Blurry vision, in the main, is an inconvenience. However, if left untreated, it can lead to a number of other symptoms as well. This is true whether you are suffering from blurry vision due to DES or due to another condition that affects the eye. These other symptoms include:
- Spots and floaters
- Sensitivity to light (photophobia)
- Discharge from the eye
- Pain in the eye
- Loss of central vision
- Loss of peripheral vision
- Itchy eyes
- Dry eyes
- Poor night vision
- Increased tear production
- Bleeding from the eye
- Red bloodshot eyes
- Poor near vision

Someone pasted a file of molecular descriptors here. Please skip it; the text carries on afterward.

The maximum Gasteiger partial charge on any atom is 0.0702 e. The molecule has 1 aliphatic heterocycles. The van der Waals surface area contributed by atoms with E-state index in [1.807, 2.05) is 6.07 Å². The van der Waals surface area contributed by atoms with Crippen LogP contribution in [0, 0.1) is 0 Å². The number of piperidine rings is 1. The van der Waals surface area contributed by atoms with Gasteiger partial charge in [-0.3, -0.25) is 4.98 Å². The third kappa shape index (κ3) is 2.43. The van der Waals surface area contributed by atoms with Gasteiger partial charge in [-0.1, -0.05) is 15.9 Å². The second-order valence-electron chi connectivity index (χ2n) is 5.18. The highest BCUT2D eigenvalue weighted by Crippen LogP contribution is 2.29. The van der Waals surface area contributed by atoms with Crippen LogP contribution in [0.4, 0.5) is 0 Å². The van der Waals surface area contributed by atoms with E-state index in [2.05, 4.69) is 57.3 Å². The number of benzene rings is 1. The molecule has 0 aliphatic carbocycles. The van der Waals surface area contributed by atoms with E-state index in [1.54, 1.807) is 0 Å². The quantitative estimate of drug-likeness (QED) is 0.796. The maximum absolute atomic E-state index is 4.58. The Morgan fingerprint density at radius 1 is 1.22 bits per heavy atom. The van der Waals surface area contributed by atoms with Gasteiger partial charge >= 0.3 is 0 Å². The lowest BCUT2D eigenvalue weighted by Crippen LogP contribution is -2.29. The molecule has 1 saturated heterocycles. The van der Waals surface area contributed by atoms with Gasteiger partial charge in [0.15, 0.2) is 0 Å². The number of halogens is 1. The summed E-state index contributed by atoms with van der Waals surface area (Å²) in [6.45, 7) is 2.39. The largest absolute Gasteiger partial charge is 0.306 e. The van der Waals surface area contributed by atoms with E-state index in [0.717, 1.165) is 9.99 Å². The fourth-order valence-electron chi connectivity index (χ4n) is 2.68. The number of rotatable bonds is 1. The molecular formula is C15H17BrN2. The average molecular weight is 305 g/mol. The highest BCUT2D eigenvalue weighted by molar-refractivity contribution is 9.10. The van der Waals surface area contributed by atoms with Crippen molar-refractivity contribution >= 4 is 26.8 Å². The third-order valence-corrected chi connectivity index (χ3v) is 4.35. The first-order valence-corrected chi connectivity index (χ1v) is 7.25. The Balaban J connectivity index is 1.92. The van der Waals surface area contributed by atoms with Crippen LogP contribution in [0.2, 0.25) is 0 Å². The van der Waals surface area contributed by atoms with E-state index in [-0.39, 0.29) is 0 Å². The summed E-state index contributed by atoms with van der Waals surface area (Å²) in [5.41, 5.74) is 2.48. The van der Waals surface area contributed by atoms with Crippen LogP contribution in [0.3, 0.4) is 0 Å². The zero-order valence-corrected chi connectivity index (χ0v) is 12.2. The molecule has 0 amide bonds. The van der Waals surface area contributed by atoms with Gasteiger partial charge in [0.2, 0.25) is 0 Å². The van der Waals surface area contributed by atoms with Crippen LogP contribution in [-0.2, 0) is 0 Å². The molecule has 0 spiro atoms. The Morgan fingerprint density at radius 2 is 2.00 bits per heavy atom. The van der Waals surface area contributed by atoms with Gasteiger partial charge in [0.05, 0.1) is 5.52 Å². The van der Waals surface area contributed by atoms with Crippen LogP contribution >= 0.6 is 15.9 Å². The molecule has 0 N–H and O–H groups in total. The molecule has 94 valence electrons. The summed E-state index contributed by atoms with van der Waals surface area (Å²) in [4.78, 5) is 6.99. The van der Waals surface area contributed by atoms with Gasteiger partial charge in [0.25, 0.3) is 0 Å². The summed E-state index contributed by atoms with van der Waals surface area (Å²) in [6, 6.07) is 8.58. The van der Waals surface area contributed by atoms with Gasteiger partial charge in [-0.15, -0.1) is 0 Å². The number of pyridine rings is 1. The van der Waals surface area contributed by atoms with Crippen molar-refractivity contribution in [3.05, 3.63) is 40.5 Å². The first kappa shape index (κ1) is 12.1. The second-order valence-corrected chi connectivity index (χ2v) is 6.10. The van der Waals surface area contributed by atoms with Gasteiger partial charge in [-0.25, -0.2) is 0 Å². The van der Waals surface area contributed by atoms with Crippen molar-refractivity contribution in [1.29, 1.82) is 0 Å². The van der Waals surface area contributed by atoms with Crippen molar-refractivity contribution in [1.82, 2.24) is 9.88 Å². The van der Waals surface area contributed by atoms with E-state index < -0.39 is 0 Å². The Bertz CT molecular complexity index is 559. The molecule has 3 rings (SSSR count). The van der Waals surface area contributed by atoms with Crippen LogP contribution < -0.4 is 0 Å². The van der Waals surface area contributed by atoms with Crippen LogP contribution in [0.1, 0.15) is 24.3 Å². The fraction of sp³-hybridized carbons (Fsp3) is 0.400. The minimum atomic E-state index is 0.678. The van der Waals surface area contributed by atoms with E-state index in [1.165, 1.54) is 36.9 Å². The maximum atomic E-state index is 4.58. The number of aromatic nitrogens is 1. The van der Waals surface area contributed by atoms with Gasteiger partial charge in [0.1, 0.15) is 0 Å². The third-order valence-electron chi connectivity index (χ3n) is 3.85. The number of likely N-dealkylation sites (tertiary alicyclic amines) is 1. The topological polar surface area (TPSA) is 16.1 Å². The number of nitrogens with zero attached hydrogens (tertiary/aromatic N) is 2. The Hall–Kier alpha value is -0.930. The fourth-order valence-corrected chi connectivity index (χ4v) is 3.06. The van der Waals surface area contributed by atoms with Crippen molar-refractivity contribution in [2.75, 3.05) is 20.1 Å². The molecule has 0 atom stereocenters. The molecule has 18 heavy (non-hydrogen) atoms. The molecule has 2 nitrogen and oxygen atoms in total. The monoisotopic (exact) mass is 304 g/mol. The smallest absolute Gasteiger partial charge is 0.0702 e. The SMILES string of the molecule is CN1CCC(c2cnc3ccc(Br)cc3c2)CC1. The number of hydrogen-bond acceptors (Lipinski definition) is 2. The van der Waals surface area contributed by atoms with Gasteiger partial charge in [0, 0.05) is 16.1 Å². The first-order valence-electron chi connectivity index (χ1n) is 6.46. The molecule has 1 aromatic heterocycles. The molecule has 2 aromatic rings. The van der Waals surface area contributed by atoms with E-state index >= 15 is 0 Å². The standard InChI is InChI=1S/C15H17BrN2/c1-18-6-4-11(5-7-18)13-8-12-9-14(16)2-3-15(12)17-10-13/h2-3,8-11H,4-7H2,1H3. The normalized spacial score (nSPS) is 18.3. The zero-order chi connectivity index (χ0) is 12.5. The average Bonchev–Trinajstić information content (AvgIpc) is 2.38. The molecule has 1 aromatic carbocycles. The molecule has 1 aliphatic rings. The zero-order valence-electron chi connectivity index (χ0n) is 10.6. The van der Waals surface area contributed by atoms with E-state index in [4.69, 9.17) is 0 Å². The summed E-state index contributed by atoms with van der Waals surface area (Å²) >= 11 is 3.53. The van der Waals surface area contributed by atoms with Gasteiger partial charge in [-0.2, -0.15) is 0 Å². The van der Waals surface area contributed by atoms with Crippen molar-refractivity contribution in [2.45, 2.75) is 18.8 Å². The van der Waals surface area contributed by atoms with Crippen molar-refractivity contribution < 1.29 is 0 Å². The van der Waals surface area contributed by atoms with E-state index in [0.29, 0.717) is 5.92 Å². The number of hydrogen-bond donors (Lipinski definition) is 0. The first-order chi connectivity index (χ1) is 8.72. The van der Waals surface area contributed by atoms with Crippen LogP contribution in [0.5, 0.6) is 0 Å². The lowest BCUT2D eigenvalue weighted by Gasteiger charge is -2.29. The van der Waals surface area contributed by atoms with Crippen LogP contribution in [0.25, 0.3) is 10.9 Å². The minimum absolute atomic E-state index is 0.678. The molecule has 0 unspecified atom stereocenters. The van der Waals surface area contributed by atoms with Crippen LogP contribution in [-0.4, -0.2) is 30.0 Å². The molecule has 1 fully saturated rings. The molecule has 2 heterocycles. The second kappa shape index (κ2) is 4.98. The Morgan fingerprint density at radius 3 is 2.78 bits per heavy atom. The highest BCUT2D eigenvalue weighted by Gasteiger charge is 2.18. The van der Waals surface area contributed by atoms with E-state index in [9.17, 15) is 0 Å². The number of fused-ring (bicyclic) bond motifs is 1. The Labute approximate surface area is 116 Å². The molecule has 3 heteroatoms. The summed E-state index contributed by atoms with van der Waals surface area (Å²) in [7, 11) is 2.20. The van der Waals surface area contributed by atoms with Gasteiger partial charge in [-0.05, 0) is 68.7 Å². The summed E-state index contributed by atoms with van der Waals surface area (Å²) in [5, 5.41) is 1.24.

The eyes are very complex organs and, besides the skin, the only ones that are directly exposed to the environment. As such, there are many different things that can affect them as well. Unfortunately, for many reasons, we have a tendency to self-diagnose and self-medicate, but this is never a good option with blurry vision.
Why Do You Experience Blurry Vision?
Clearly, there are many reasons as to why your vision may be blurry. It can be quite difficult for a physician or ophthalmologist to determine exactly what the cause is with a patient. In most cases, it may simply be dry eye. However, it is vital that they perform all the necessary tests to confirm this or rule it out. You must never feel like you are an inconvenience for having your eyes checked out, even if it does turn out that you simply needed some eye drops. Some of the tests that are likely to be carried out include: